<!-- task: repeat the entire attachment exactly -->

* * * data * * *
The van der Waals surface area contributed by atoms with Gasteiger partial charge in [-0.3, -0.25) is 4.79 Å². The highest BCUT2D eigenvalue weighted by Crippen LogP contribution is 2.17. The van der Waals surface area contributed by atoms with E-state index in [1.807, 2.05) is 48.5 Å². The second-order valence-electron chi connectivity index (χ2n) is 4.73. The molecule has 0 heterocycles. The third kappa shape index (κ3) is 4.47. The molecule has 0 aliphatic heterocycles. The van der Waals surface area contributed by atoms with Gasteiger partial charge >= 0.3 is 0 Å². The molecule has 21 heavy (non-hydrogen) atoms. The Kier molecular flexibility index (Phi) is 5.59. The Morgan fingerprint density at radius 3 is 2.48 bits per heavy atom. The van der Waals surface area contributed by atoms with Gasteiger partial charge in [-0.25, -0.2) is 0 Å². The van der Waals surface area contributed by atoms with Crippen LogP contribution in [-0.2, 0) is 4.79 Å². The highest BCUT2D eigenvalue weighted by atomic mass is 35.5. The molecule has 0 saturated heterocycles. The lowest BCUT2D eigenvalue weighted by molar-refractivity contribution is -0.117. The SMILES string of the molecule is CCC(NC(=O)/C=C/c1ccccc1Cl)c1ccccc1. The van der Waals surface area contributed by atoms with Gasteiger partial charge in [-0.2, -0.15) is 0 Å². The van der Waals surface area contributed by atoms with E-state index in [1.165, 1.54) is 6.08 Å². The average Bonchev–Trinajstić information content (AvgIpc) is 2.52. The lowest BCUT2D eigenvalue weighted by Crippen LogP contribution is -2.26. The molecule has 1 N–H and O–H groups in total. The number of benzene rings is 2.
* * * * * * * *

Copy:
The van der Waals surface area contributed by atoms with Gasteiger partial charge in [-0.3, -0.25) is 4.79 Å². The highest BCUT2D eigenvalue weighted by Crippen LogP contribution is 2.17. The van der Waals surface area contributed by atoms with E-state index in [1.807, 2.05) is 48.5 Å². The second-order valence-electron chi connectivity index (χ2n) is 4.73. The molecule has 0 heterocycles. The third kappa shape index (κ3) is 4.47. The molecule has 0 aliphatic heterocycles. The van der Waals surface area contributed by atoms with Gasteiger partial charge >= 0.3 is 0 Å². The molecule has 21 heavy (non-hydrogen) atoms. The Kier molecular flexibility index (Phi) is 5.59. The Morgan fingerprint density at radius 3 is 2.48 bits per heavy atom. The van der Waals surface area contributed by atoms with Gasteiger partial charge in [-0.25, -0.2) is 0 Å². The van der Waals surface area contributed by atoms with Crippen LogP contribution in [-0.2, 0) is 4.79 Å². The highest BCUT2D eigenvalue weighted by atomic mass is 35.5. The molecule has 0 saturated heterocycles. The lowest BCUT2D eigenvalue weighted by molar-refractivity contribution is -0.117. The SMILES string of the molecule is CCC(NC(=O)/C=C/c1ccccc1Cl)c1ccccc1. The van der Waals surface area contributed by atoms with Gasteiger partial charge in [-0.2, -0.15) is 0 Å². The van der Waals surface area contributed by atoms with E-state index in [1.165, 1.54) is 6.08 Å². The average Bonchev–Trinajstić information content (AvgIpc) is 2.52. The lowest BCUT2D eigenvalue weighted by Crippen LogP contribution is -2.26. The molecule has 1 N–H and O–H groups in total. The number of benzene rings is 2.